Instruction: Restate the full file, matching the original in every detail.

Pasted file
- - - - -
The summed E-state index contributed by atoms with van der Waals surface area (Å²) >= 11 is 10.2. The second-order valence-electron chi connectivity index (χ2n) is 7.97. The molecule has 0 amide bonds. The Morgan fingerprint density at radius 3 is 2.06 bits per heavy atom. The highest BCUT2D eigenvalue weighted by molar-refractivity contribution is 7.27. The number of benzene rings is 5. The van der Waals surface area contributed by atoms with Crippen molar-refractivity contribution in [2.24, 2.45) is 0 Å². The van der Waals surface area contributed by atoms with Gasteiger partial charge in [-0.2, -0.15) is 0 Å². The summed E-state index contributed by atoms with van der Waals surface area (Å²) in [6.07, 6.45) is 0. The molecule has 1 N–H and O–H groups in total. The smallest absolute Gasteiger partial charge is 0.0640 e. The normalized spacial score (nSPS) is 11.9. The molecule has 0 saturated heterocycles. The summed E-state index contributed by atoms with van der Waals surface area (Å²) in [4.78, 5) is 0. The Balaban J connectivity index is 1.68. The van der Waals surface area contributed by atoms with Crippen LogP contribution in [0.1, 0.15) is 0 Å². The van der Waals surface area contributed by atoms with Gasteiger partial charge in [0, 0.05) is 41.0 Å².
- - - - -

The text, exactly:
The summed E-state index contributed by atoms with van der Waals surface area (Å²) >= 11 is 10.2. The second-order valence-electron chi connectivity index (χ2n) is 7.97. The molecule has 0 amide bonds. The Morgan fingerprint density at radius 3 is 2.06 bits per heavy atom. The highest BCUT2D eigenvalue weighted by molar-refractivity contribution is 7.27. The number of benzene rings is 5. The van der Waals surface area contributed by atoms with Crippen molar-refractivity contribution in [2.24, 2.45) is 0 Å². The van der Waals surface area contributed by atoms with Gasteiger partial charge in [-0.2, -0.15) is 0 Å². The summed E-state index contributed by atoms with van der Waals surface area (Å²) in [6.07, 6.45) is 0. The molecule has 1 N–H and O–H groups in total. The smallest absolute Gasteiger partial charge is 0.0640 e. The normalized spacial score (nSPS) is 11.9. The molecule has 0 saturated heterocycles. The summed E-state index contributed by atoms with van der Waals surface area (Å²) in [4.78, 5) is 0. The Balaban J connectivity index is 1.68. The van der Waals surface area contributed by atoms with Crippen LogP contribution in [0.1, 0.15) is 0 Å². The van der Waals surface area contributed by atoms with Gasteiger partial charge in [0, 0.05) is 41.0 Å².